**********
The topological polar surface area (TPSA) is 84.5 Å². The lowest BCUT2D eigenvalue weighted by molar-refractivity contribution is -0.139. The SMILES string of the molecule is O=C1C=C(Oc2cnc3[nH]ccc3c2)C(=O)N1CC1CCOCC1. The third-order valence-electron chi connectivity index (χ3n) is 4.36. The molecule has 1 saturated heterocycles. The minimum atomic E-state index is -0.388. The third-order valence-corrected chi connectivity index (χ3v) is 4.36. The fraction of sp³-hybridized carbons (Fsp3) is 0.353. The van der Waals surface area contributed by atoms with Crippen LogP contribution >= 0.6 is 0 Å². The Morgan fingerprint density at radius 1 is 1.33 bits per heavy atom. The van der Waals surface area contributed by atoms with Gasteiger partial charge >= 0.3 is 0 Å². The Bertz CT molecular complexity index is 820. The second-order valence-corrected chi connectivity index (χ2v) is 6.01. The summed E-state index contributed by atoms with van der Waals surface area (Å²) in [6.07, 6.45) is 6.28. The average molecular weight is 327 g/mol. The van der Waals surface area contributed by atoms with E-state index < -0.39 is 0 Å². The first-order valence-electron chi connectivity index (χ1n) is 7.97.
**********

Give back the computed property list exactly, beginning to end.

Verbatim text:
The topological polar surface area (TPSA) is 84.5 Å². The lowest BCUT2D eigenvalue weighted by molar-refractivity contribution is -0.139. The SMILES string of the molecule is O=C1C=C(Oc2cnc3[nH]ccc3c2)C(=O)N1CC1CCOCC1. The third-order valence-electron chi connectivity index (χ3n) is 4.36. The molecule has 1 saturated heterocycles. The minimum atomic E-state index is -0.388. The third-order valence-corrected chi connectivity index (χ3v) is 4.36. The fraction of sp³-hybridized carbons (Fsp3) is 0.353. The van der Waals surface area contributed by atoms with Crippen LogP contribution >= 0.6 is 0 Å². The Morgan fingerprint density at radius 1 is 1.33 bits per heavy atom. The van der Waals surface area contributed by atoms with Gasteiger partial charge >= 0.3 is 0 Å². The Bertz CT molecular complexity index is 820. The second-order valence-corrected chi connectivity index (χ2v) is 6.01. The summed E-state index contributed by atoms with van der Waals surface area (Å²) in [6.07, 6.45) is 6.28. The average molecular weight is 327 g/mol. The van der Waals surface area contributed by atoms with E-state index < -0.39 is 0 Å². The first-order valence-electron chi connectivity index (χ1n) is 7.97.